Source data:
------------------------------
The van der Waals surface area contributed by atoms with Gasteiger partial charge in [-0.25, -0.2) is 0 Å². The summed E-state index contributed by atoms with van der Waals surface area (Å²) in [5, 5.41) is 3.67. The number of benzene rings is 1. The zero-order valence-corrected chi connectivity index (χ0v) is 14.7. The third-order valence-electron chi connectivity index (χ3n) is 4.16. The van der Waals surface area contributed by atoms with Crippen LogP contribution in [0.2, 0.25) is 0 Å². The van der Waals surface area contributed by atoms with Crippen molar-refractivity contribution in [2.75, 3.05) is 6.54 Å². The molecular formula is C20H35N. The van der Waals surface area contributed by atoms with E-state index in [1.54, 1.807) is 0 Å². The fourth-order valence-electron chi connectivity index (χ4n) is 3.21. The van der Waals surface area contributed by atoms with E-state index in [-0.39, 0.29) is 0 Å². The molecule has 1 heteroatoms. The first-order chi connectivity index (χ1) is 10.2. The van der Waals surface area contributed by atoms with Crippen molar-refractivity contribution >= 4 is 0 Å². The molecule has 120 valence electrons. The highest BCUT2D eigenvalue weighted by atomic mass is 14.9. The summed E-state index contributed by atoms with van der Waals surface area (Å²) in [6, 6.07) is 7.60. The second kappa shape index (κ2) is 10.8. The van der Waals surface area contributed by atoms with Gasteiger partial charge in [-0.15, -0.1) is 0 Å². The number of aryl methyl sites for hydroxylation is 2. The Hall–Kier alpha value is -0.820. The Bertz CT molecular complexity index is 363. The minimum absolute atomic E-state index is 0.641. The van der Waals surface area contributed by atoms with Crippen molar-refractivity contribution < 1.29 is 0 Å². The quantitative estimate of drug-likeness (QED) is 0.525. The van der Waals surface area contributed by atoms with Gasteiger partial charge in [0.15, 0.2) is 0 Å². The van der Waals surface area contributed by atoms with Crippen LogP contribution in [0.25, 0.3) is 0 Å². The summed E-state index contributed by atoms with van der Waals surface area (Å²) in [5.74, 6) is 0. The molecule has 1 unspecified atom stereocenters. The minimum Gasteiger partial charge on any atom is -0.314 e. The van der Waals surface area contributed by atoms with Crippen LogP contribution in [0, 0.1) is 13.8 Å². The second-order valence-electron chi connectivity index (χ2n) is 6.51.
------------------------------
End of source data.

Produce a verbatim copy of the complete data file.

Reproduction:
The van der Waals surface area contributed by atoms with Gasteiger partial charge in [-0.25, -0.2) is 0 Å². The summed E-state index contributed by atoms with van der Waals surface area (Å²) in [5, 5.41) is 3.67. The number of benzene rings is 1. The zero-order valence-corrected chi connectivity index (χ0v) is 14.7. The third-order valence-electron chi connectivity index (χ3n) is 4.16. The van der Waals surface area contributed by atoms with Crippen LogP contribution in [0.2, 0.25) is 0 Å². The van der Waals surface area contributed by atoms with Crippen molar-refractivity contribution in [2.75, 3.05) is 6.54 Å². The molecular formula is C20H35N. The van der Waals surface area contributed by atoms with E-state index in [1.54, 1.807) is 0 Å². The fourth-order valence-electron chi connectivity index (χ4n) is 3.21. The van der Waals surface area contributed by atoms with E-state index in [-0.39, 0.29) is 0 Å². The molecule has 1 heteroatoms. The first-order chi connectivity index (χ1) is 10.2. The van der Waals surface area contributed by atoms with Crippen molar-refractivity contribution >= 4 is 0 Å². The molecule has 120 valence electrons. The highest BCUT2D eigenvalue weighted by atomic mass is 14.9. The summed E-state index contributed by atoms with van der Waals surface area (Å²) in [6, 6.07) is 7.60. The second kappa shape index (κ2) is 10.8. The van der Waals surface area contributed by atoms with Gasteiger partial charge in [-0.15, -0.1) is 0 Å². The number of aryl methyl sites for hydroxylation is 2. The Hall–Kier alpha value is -0.820. The Bertz CT molecular complexity index is 363. The minimum absolute atomic E-state index is 0.641. The van der Waals surface area contributed by atoms with Crippen molar-refractivity contribution < 1.29 is 0 Å². The quantitative estimate of drug-likeness (QED) is 0.525. The van der Waals surface area contributed by atoms with Gasteiger partial charge in [0.15, 0.2) is 0 Å². The van der Waals surface area contributed by atoms with Crippen LogP contribution in [0.25, 0.3) is 0 Å². The summed E-state index contributed by atoms with van der Waals surface area (Å²) in [5.74, 6) is 0. The molecule has 1 unspecified atom stereocenters. The minimum Gasteiger partial charge on any atom is -0.314 e. The van der Waals surface area contributed by atoms with Crippen LogP contribution in [0, 0.1) is 13.8 Å². The second-order valence-electron chi connectivity index (χ2n) is 6.51.